Sapphires, Birth Stone of September
Sapphires are part of the corundum gemstone family along with rubies which are the red corundum. Originally Sapphires were only recognised as a blue gemstone but they occur in a kaleidoscope of colours.
These include unusual Sapphires like the Padparadscha Sapphire a very beautiful pinkish orange sapphire named after the Lotus blossom and colour changing sapphires that change appearance depending on the light.
Sapphires have been used in jewellery throughout history but up until the 19th century the other coloured sapphires were given misleading names like “oriental peridot” for green sapphires and “oriental Topaz” for yellow sapphires.
Sapphires were once worn for protection and were a favourite of kings around the world.
Sapphires are second only to diamonds in hardness and are a perfect alternative gemstone to diamonds for engagement rings. Princess Diana of England was famously known for her large 12-carat blue sapphire oval engagement ring.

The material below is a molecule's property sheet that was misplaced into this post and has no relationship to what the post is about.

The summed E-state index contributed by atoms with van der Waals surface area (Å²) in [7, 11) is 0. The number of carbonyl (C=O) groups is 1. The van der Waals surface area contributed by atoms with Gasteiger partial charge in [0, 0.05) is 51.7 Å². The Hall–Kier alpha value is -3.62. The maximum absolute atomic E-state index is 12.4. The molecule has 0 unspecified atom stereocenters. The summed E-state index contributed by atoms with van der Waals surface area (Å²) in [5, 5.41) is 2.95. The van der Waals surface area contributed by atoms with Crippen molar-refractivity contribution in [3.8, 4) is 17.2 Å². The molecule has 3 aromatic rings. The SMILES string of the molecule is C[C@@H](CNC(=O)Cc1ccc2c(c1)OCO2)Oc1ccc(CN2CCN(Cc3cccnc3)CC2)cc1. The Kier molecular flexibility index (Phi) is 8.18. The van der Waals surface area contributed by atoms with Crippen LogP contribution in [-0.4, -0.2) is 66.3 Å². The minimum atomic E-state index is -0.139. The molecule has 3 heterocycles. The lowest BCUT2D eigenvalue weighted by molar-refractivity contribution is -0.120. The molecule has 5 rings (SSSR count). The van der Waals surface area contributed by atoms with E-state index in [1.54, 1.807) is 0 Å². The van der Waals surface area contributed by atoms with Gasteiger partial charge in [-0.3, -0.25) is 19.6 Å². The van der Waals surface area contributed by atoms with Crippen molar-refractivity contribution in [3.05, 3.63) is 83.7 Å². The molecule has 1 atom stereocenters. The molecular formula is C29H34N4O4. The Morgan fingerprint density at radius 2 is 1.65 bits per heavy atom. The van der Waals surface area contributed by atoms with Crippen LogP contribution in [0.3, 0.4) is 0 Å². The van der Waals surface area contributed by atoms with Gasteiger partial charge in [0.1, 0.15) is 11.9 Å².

Sapphires are found all over the globe including Zimbabwe, Madagascar and Malawi, at ANPA we love working with sapphires found near the Umba River in Tanzania.
Sapphires are thought to bring clear headiness and encouragement, they are said to help with achieving goals and following dreams. Sapphires represent the birthstone of September, and the 45th and 65th wedding anniversaries.
Each colour Sapphire has its own unique properties Blue Sapphires symbolise tranquillity, calmness and help keep negative thoughts away. Pink Sapphires are believed to protect against ill-health and promote good fortune Yellow sapphires are said to enhance positivity and harness the energy of the sun
Whichever colour Sapphire catches your eye, these captivating gemstones are believed bring harmony, happiness and joy whenever they are worn.